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The best source of peace of mind in the automotive world is regular maintenance, and maintaining your transmission fluid is one of the most important parts. An automatic transmission uses fluid for two purposes: to provide lubrication and cooling for certain gears and components, and also to provide the proper amount of friction for the clutch packs in the transmission to operate properly, and keep cool.

While the industry has done a great job in training vehicle owners about the necessity of the engine oil change, these same owners still often neglect the transmission fluid, often until it’s too late. Over time, transmission fluid loses its ability to properly lubricate and keep the transmission cool, and an overwhelming amount of transmission failures are due to neglect of fluid. 

It is crucial to know when to change your transmission fluid, how to check your transmission fluid, and the costs of changing the fluid if you take the vehicle to a professional. You have the option to change that transmission fluid and its parts with no labor costs associated with it or with the confidence of handing the job to a professional.

When to Change Your Transmission Fluid

When to change your transmission fluid comes at the behest of a few factors. Some factors include the climate, the fluidity of traffic, towing, and other concerns that can affect the fluid’s longevity. Hence, how often to change transmission fluid will vary according to the vehicle and its frequency of use.

Many manufacturers in the 1990’s and early 2000’s began developing synthetic and specific-type transmission fluids, and with this, extended the service life of the fluid, sometimes even declaring a “lifetime fluid”.  In retrospect, this led to many transmission failures due to the continued neglect of the fluid. As transmission fluid begins to degrade, the temperature inside the transmission will get higher during operation, leading to further breakdown of the fluid, which leads to failures such as clutch pack slippage, banging or knocking going into gear, pump failure, and ultimately, transmission failure.

A common, one-size-fits-all recommendation for when to change your transmission fluid is every 30,000-40,000 miles, or 5 years, based on normal, everyday driving. Truck owners who do frequent towing, or constant stop/start city drivers need to move this interval into the 20-25,000 range. Like engine oil, changing transmission fluid too much will never hurt anything but your check book.

Check your vehicle’s owner’s manual for the recommended change frequency, and also ask for recommendations within your community of ownership on car forums and the internet. Many vehicles over time become very failure-prone to transmission issues that the original manufacturer was not aware of at the time of recommendation, and changing the fluid more often will help keep the transmission operating properly.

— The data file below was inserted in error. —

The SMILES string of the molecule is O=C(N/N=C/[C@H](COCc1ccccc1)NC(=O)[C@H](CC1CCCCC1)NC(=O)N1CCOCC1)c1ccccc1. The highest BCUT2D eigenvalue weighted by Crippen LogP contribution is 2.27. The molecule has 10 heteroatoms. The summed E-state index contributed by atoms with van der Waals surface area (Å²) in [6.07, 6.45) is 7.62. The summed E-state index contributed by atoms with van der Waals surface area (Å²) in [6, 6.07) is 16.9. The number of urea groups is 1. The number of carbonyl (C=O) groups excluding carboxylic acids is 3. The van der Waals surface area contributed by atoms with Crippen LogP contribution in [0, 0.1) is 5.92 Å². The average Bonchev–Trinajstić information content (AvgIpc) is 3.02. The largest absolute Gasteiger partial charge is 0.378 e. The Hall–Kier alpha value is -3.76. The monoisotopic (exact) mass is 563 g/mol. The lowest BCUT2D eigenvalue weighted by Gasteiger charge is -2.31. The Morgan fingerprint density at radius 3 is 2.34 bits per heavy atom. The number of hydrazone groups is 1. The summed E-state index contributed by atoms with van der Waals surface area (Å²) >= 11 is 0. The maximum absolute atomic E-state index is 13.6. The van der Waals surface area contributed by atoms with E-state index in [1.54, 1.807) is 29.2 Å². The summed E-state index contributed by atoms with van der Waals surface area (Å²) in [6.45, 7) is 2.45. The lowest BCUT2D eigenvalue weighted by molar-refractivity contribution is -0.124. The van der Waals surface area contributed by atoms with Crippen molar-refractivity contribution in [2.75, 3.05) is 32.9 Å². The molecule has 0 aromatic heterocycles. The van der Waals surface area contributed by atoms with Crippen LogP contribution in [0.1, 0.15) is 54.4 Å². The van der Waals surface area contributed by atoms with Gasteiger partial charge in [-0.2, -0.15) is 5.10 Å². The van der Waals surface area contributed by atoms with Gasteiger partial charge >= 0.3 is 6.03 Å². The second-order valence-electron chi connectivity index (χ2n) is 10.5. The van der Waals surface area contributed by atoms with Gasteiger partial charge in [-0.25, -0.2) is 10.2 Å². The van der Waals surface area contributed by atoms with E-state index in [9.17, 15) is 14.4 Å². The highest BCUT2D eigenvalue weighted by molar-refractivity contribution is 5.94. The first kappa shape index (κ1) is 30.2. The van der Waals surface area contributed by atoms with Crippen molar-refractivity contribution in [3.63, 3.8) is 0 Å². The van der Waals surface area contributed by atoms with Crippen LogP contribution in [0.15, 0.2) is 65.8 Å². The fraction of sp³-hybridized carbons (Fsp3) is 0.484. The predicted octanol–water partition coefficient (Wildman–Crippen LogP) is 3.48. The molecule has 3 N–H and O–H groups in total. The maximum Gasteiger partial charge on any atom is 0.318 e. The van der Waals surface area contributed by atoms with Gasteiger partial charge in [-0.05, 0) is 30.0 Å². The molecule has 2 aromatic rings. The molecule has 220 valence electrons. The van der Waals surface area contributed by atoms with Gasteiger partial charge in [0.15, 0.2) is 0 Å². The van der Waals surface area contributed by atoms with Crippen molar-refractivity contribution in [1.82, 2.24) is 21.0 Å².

How and Why You Should Check Your Transmission Fluid

How to Check Transmission Fluid

Learning how to check transmission fluid is simple. In the majority of cases, transmission fluid is checked while the engine is running, unlike engine oil. There are some exceptions, so check your owner’s manual or online to determine.

Ensure that the vehicle is on a level surface. Next, locate the transmission fluid’s dipstick and pull it out. Wipe it clean with a clean cloth. Insert the dipstick all the way and pull it out. It will let you know the transmission fluid’s level, and you will notice its color at the tip of the dipstick. Assess its color and smell and proceed with the recommendations for service if it is determined that there is a need for assistance. Keep in mind, there are markings on the dipstick that will read “full” and “low” or “fill.” Routine checks can save a lot of money over time.

Transmission Fluid Diagnosis

Knowing the symptoms of low transmission fluid is important. In the vast majority of vehicles, there will be no indicator light that transmission fluid is low, and just like checking oil, it must be done manually on a dipstick. Once you remove the transmission dipstick, the best and safest method is dab the dipstick either on a piece of paper or your finger (make sure the oil isn’t hot!) Now, inspect the fluid:

  • A pinkish or reddish color is an indicator that the transmission fluid is in good condition. Transmission fluid has a distinct smell, but it shouldn’t smell burnt
  • If there is a pink color but looks foamy, make sure the transmission is not over-filled. This is normal is some cases, but should always be checked out
  • If there is a brown or black color with a burnt smell, your fluid is well past its life-cycle. Have it changed and make sure the transmission is checked over
  • If you notice any grit or metal shavings of any kind in the fluid, the transmission fluid needs to be changed and inspected
  • Ensure the fluid level remains at the proper level. If it gets low, it is time for an inspection to determine where the fluid is going

Understanding Types of Transmission Fluid

Transmissions today are much different than the transmissions of 40 years ago. Back then, there were only 2 types of Fluid used – Dextron/Mercon, or Ford Type F. Today, there are over 15 different variants of transmission fluids, and many manufacturers insist using on their specific fluid for the transmission. While all manufacturers will typically always recommend “their” fluid for the transmission, there are indeed many cases where the original fluid is the only option. Because of this, it is vitally important that you not only research your owner’s manual, but also check carefully online to determine what your vehicle’s transmission takes, and if there are indeed alternatives that work as well or better.

Understand as well that many vehicles come with a variety of transmissions, even within the same engine type, so it’s important to completely understand which transmission is lurking under your car. It’s also important to understand how much fluid your transmission takes in the pan, to understand how much to buy for a complete change. Many times, the specs will be listed as just “pan” and “complete with torque converter”. The latter indicates the amount of fluid needed generally when doing a complete transmission swap with an empty torque converter. For a typical transmission fluid change, you will use the spec of the pan capacity. Generally speaking, this will usually be between 3-6 quarts of fluid.